⚠️ **SPOILER ALERT** ⚠️

This is a post with my solutions and learning from the puzzle. Don't continue reading if you haven't tried the puzzle on your own yet.

If you want to do the puzzle, visit adventofcode.com/2020/day/9.

My programming language of choice is `python`

and all examples below are in python.

## TOC

## Key learning

- Window sliding

This puzzle teaches us to slide through an list of values using a window. It is possible to solve with nested for-loops and if-statements. But it gets much easier utilizing a window to operate on.

## Puzzle

The puzzle is to validate number in a list. A number is valid if it is the sum of any of the 25 immediately previous numbers. All first 25 numbers are counted as valid. The input is a file with one number per line.

**Example input:**

```
35
20
15
25
47
40
62
55
65
95
102
117
150
182
127
219
299
277
309
576
```

## Part 1

In part 1 we have to find the first number that is NOT valid.

### Parsing input

```
# Parse directly into ints.
numbers = [
int(line.strip())
for line
in open('09.input', 'r').readlines()
]
```

### Solution (bad)

The first concept is to figure out how to traverse the list and keep track of the 25 previous number. A naive solution is to iterate back to all previous numbers and try out all possible combinations of sums. Here is a example of that naive thinking. I don't even want to think about the time complexity. Though it still solves the puzzle on my computer in an instant.

```
def part1(numbers):
# Iterate all numbers
for i, n in enumerate(numbers):
# Skip "preamble"
if i < 25:
continue
# Iterate all 25 previous numbers
is_valid = False
for j in range(i-25,i):
# Try out all combinations to sum to n
for k in range(i-25, i):
if j != k:
if numbers[j] + numbers[k] == n:
is_valid = True
break
if is_valid:
break
if is_valid:
break
# If is not valid, then we found our answer
if not is_valid:
return n
print "Solution part 1: %d" % part1(numbers)
```

### Solution (good)

Using the concept of a `sliding window`

we can create a more performant and clean solution. The sliding window is a list containing the previous 25 elements.

After each iteration we append the current number at the end and pop the first element to keep the size consistent of 25 elements.

We can also improve our validation. One way is to calculate the differences between the values in the window with the current number `n`

. If the lists of differences intersects with the window, then there are two values that sum up to `n`

. *Note: this assumes that it DOES NOT exist numbers that are half of n. Works on my input, might not work on yours.*

```
from collections import deque
def part1(numbers):
window = numbers[:25]
for n in numbers[25:]:
differences = set([n - x for x in window])
is_valid = len(window.intersection(differences))
if not is_valid:
return n # Found answer
else:
window.append(n) # Append n at end of list
window.pop(0) # Remove first element of list
print "Solution part1: %d" % part1(numbers)
```

### Solution (optimized)

If we think about performance it cost `O(N)`

to pop the first element in lists. Using a `deque`

it lowers the time-complexity. Deque:

appends and pops from either side of the deque with approximately the same O(1) performance in either direction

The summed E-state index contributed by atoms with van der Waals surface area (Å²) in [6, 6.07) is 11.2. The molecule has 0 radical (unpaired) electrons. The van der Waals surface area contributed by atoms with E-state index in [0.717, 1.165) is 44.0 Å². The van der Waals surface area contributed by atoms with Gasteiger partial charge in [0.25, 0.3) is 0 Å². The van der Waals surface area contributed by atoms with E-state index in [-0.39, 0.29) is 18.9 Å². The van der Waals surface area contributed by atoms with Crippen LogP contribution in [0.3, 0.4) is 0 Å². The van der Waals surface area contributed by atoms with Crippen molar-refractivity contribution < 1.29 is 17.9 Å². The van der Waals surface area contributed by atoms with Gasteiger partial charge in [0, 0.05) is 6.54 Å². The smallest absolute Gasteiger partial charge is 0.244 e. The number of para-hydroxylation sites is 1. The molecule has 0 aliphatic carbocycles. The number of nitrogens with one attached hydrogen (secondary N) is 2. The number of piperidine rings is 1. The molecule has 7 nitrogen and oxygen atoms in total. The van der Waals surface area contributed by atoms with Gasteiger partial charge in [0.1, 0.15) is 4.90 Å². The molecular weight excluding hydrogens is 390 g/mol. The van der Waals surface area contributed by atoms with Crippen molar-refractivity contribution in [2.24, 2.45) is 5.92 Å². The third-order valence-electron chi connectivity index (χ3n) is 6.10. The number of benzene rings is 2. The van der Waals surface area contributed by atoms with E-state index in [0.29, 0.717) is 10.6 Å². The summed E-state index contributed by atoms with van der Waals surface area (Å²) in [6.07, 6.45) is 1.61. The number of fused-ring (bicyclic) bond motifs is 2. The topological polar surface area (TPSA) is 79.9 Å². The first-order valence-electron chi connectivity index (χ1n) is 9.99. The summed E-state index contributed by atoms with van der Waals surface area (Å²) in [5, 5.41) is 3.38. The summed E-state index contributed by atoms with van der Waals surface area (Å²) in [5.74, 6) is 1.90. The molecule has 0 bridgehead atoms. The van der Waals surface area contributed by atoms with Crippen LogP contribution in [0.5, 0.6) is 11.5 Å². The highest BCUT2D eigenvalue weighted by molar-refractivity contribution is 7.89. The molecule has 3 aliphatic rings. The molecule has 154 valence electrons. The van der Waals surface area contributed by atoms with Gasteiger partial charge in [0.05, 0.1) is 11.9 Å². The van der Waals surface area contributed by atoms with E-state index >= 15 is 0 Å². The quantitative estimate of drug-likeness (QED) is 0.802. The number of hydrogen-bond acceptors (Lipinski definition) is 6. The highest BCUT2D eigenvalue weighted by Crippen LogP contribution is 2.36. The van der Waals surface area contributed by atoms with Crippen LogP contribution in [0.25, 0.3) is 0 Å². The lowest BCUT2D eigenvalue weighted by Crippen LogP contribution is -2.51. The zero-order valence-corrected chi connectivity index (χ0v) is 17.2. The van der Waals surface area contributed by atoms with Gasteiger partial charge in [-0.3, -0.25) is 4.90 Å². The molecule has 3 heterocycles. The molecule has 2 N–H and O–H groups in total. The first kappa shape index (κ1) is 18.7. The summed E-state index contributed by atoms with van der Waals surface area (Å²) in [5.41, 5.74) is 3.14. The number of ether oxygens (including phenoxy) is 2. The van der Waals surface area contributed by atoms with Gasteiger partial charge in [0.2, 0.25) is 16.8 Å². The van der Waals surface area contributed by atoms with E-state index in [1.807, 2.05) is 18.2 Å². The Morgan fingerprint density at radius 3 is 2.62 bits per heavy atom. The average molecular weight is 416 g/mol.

Deque also has a `maxlen`

parameter which ensures that the window stays at a certain size.

To optimize the validation we could reuse the code from `Day 01`

. Essentially it just gives us a early return once a valid number is found with worst case `O(N)`

time complexity. The previous example requires iterating the window once and then doing an intersection. Set intersection has worst case of `O(N^2)`

which looks slower. But the window size is set to 25, which makes the worst case `O(500)`

which simplifies to `O(1)`

. So both variants have equal time complexity.

Here is the code:

```
from collections import deque
def valid(arr, n):
differences = set()
for x in arr:
if n - x in differences:
return True
differences.add(x)
return False
def part1(numbers):
window = deque(numbers[:25], maxlen=25)
for n in numbers[25:]:
if not valid(window, n):
return n
window.append(n)
print "Solution part1: %d" % part1(numbers)
```

## Part 2

In part 2 we use the invalid number we find in part 1. We have now to `find a contigous set of at least two numbers which sum to that invalid number`

. The answer is the sum of the largest and smallest number in that set.

Using the learning from part 1 we can jump into the clean solution using a `sliding window`

. While iterating the list of numbers we push the current `n`

to the window. Then if the window-sum is too big we pop the first element. And continue doing so as until the window-sum is equal to our invalid number, or smaller. We can keep track of the window-sum in a variable.

### Solution

```
def part2(numbers, needle):
window = deque()
window_sum = 0 # Sum for numbers currently in window
for n in numbers:
window.append(n)
window_sum += n
while window_sum > needle: # Pop head until window_sum is within limit
window_sum -= window.popleft()
if window_sum == needle: # Result found
return max(window) + min(window) # Sum the smallest and largest
solution_part_1 = part1(numbers)
print "Solution part 2: %d " part2(numbers, solution_part_1)
```

## Thanks for reading!

I hope these solutions were insightful for you.

Complete code can be found at: github.com/cNille/AdventOfCode/blob/master/2020/09.py

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